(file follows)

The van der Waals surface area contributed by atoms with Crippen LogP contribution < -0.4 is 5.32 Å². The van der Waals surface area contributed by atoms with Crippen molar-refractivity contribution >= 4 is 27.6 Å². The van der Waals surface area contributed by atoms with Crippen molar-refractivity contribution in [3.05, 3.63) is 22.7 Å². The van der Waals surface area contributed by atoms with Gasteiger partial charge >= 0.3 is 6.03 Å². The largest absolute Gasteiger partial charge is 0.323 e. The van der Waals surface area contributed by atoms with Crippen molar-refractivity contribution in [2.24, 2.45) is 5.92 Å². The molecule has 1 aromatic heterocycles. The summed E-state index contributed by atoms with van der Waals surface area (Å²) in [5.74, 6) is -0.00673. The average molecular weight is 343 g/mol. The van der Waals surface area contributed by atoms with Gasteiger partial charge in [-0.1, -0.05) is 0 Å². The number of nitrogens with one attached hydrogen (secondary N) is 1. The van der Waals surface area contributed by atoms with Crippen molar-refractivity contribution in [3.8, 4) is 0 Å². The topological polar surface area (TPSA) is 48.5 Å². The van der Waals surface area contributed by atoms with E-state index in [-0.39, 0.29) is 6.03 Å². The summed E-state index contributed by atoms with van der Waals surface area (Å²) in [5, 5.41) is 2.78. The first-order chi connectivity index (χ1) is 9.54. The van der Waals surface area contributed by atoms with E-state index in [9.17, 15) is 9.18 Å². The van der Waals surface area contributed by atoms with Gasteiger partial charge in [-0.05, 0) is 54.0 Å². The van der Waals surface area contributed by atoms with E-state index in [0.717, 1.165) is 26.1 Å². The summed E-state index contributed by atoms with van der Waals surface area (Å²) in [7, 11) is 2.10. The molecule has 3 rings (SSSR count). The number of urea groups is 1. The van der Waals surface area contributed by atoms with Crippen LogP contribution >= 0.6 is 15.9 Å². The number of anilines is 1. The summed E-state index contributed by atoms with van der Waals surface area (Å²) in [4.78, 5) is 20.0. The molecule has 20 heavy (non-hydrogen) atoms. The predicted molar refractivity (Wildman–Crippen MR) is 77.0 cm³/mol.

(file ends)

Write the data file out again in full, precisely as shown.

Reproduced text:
The van der Waals surface area contributed by atoms with Crippen LogP contribution < -0.4 is 5.32 Å². The van der Waals surface area contributed by atoms with Crippen molar-refractivity contribution >= 4 is 27.6 Å². The van der Waals surface area contributed by atoms with Crippen molar-refractivity contribution in [3.05, 3.63) is 22.7 Å². The van der Waals surface area contributed by atoms with Gasteiger partial charge >= 0.3 is 6.03 Å². The largest absolute Gasteiger partial charge is 0.323 e. The van der Waals surface area contributed by atoms with Crippen molar-refractivity contribution in [2.24, 2.45) is 5.92 Å². The molecule has 1 aromatic heterocycles. The summed E-state index contributed by atoms with van der Waals surface area (Å²) in [5.74, 6) is -0.00673. The average molecular weight is 343 g/mol. The van der Waals surface area contributed by atoms with Gasteiger partial charge in [-0.1, -0.05) is 0 Å². The number of nitrogens with one attached hydrogen (secondary N) is 1. The van der Waals surface area contributed by atoms with Crippen molar-refractivity contribution in [3.8, 4) is 0 Å². The topological polar surface area (TPSA) is 48.5 Å². The van der Waals surface area contributed by atoms with E-state index in [-0.39, 0.29) is 6.03 Å². The summed E-state index contributed by atoms with van der Waals surface area (Å²) in [5, 5.41) is 2.78. The first-order chi connectivity index (χ1) is 9.54. The van der Waals surface area contributed by atoms with E-state index in [9.17, 15) is 9.18 Å². The van der Waals surface area contributed by atoms with Gasteiger partial charge in [-0.05, 0) is 54.0 Å². The van der Waals surface area contributed by atoms with E-state index in [0.717, 1.165) is 26.1 Å². The summed E-state index contributed by atoms with van der Waals surface area (Å²) in [7, 11) is 2.10. The molecule has 3 rings (SSSR count). The number of urea groups is 1. The van der Waals surface area contributed by atoms with Crippen LogP contribution >= 0.6 is 15.9 Å². The number of anilines is 1. The summed E-state index contributed by atoms with van der Waals surface area (Å²) in [4.78, 5) is 20.0. The molecule has 20 heavy (non-hydrogen) atoms. The predicted molar refractivity (Wildman–Crippen MR) is 77.0 cm³/mol.